Lamar Jackson and Cam Newton don't know each other well on a personal level.
It didn't stop the Patriots quarterback from reaching out to his Ravens counterpart and reigning NFL MVP recently on social media.
"He hit me up," Jackson said this week.
Did the veteran Newton pass along any advice to the 23-year-old?
"Not really," Jackson said. "Just game recognizes game. He's the 'O.G.' He's Superman."
Old school and new school will collide Sunday night when New England (3-5) hosts Baltimore (6-2). A creative and mobile quarterback with a huge arm to match, Jackson's NFL rise shares similarities to Newton's.
Newton burst onto the football national landscape as a junior at Auburn in 2010, a 6-foot-5, 250-pound one-man show who threw for 30 touchdowns and ran for 20 more while leading the Tigers to a 14-0 record and national title on his way to claiming the Heisman Trophy.
Six years later a similar spotlight shined on Jackson as a sophomore at Louisville, when he passed for 30 touchdowns, rushed for 21 and also earned Heisman honors.
"I've watched Cam since Auburn. Everyone in the country did. Everyone knew about Cam — Superman — doing his thing," Jackson said. "A lot of us looked up to him. ... I followed him a lot. Wanted to get to where he's at, and now I'm here. Now I've got to play against him. Just can't wait to do that."
Sunday's matchup will be a role reversal of sorts between the pair.
In their only previous meeting in 2018, Newton beat the Ravens when he was with Carolina, though Jackson was still waiting for his turn behind Joe Flacco and played sparingly. Flacco got one more start after that, hurting his hip in a loss against Pittsburgh. Jackson took over the following game and has been the impressive starter ever since.
This time around Jackson is a bona fide star while Newton is trying to prove he can still be an elite QB in the league. What's more, Jackson's team has fared far better this season and can add to the recent misery for Newton and the Patriots, who are in a fight to even make it back to the playoffs.
Regardless of what happens Sunday, though, Newton says he will remain a lifelong fan of Jackson.
"Lamar's got a gift not many human beings got," Newton said. "I'm a fan of the game. if I'm watching Baltimore, obviously I'm watching to see what the MVP is gonna do. I respect his game so much."
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With Julian Edelman on injured reserve and N'Keal Harry working his way back from a concussion, Newton may have found a new main target in receiver Jakobi Meyers. Meyers had career highs in catches (12) receiving yards (169) in last week's win against the Jets. He said a recent pep talk from Newton has helped him turn a corner.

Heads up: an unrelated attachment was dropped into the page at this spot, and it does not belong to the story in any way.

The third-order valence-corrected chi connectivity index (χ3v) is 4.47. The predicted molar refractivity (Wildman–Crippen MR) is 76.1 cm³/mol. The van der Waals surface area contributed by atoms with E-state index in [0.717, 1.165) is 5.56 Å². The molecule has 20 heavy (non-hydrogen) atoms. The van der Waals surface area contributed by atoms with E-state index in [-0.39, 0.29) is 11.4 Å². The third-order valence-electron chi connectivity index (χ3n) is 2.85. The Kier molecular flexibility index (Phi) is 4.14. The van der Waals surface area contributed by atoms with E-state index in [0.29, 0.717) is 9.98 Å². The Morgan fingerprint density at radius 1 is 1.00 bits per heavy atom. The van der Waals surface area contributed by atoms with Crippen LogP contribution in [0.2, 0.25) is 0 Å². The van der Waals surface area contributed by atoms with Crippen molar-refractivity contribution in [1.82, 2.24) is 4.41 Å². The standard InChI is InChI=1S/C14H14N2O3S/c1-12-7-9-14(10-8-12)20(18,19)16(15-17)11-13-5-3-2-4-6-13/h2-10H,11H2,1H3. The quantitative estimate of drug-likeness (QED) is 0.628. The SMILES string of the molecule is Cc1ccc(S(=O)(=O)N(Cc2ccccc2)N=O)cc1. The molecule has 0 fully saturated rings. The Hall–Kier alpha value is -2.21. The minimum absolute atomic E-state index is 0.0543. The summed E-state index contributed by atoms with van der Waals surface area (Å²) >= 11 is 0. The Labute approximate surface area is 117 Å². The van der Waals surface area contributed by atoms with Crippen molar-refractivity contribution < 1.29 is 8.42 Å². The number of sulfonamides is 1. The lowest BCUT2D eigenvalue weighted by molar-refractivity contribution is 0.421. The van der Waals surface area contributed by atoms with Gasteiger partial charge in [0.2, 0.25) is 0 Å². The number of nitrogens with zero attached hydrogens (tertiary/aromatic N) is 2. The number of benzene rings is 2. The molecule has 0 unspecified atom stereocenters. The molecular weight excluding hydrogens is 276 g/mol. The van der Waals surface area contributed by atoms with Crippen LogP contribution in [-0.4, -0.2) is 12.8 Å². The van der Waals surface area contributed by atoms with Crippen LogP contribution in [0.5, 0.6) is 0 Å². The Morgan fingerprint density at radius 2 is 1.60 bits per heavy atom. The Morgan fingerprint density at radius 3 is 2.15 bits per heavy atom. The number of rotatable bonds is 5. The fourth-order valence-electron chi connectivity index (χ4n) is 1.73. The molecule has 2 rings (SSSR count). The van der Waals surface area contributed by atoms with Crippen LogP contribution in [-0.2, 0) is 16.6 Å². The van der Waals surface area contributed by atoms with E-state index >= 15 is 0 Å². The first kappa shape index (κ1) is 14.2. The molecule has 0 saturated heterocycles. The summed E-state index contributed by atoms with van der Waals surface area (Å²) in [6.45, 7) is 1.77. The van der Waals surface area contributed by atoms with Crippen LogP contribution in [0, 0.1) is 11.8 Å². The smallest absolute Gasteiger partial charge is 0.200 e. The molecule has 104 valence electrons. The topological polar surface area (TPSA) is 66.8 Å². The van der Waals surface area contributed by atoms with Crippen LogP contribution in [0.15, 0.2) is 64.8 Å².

"I just remember him pretty much telling me that I was selling myself short. That I have potential, all I have to do is just live up to it and go out there and show coaches what I can do. It was crazy, because right after that I got my opportunity," Meyers said. "It ended up leading to good things."
The Ravens come in as 7-point favorites against a team they've long struggled to beat. New England doesn't have Tom Brady anymore, of course, and struggled to beat the winless Jets, but overconfidence shouldn't be an issue for Baltimore.
"It's still a Bill Belichick-led team. So, you have to respect them and give them the respect they deserve," Baltimore defensive tackle Derek Wolfe said. "They're still a good football team, and you still have to go out there and bring your best because they're going to bring their best."
Baltimore has never won a regular-season game in New England. Harbaugh is 4-6 against Belichick and the Patriots, including playoffs.
The Ravens brings several impressive streaks into the game.
Baltimore has scored at least 20 points in 31 straight games, the longest run in NFL history. The Ravens have run for at least 100 yards in each of those games, the third-longest such streak in the history.
In addition, the Ravens have forced a turnover in 21 successive games, the best active streak in the NFL, and have won 10 straight on the road.
This is the second straight primetime game for the Patriots, and for Baltimore marks the beginning of a stretch in which four of five games will be held under the lights. It's a chance to shine for the entire country, but Jackson and the Ravens don't necessarily see it that way.
"We don't put that in our minds that it's a primetime game. It's just another game at the end of the day," Jackson insisted. "We go in there thinking we're going to play football (and) we're trying to come out here with this victory. That's all."